10 Weirdest Failed Constitutional Amendments

Give "Spinsters and Widows" the Right to Vote, 1888
Elizabeth Cady Stanton was not above delivering a snarky jab to Congress. Bettmann/Contributor/Getty Images

Our current political climate is flush with talk of women's rights and what some call a "war on women." But few legislative acts have ever been as condescending to women as the amendment submitted by Illinois Rep. William E. Mason to give property-owning "widows and spinsters" the right to vote [source: U.S. House of Representatives].

To be fair, Mason may have thought he was helping. After all, it had been four decades since Elizabeth Cady Stanton, Lucretia Mott, and other suffragists gathered at Seneca Falls, New York, to discuss women's rights — including their desire for the right to vote — and little progress had been made on the issue. It would be an additional three decades before the 19th Amendment gave all women the right to vote, so at least this proposal would allow some women to vote, right? [source: History.com staff]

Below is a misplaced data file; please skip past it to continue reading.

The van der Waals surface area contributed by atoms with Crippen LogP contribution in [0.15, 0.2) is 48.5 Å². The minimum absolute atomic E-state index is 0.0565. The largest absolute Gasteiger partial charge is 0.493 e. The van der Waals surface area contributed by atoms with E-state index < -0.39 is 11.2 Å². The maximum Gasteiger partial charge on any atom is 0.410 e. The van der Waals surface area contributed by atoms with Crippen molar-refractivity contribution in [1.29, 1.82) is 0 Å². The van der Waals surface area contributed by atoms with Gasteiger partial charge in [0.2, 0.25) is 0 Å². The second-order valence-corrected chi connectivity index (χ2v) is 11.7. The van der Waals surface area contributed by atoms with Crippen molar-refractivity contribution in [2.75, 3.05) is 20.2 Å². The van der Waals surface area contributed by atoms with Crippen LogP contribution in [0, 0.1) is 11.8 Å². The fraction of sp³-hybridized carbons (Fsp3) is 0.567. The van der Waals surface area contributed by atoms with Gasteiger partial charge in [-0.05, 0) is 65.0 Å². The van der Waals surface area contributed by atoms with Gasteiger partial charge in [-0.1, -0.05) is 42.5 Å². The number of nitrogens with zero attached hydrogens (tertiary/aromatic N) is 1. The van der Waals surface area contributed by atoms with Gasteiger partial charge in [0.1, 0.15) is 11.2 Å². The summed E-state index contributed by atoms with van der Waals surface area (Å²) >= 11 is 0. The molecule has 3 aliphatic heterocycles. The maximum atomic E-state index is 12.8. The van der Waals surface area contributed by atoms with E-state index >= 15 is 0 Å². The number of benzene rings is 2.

Well, that's true, but the real problem with this amendment was the underlying logic. In the all-male minds of Congress, only "widows and spinsters" needed the right to vote because married women had their husbands to represent their interests (insert eye roll here). That reasoning didn't sit well with Stanton who half-jokingly testified before Congress that these single women were "industrious, common-sense women ... who love their country (having no husband to love) better than themselves." The amendment never gained much traction, maybe because the congressmen were afraid of what their wives would say [source: U.S. National Archives].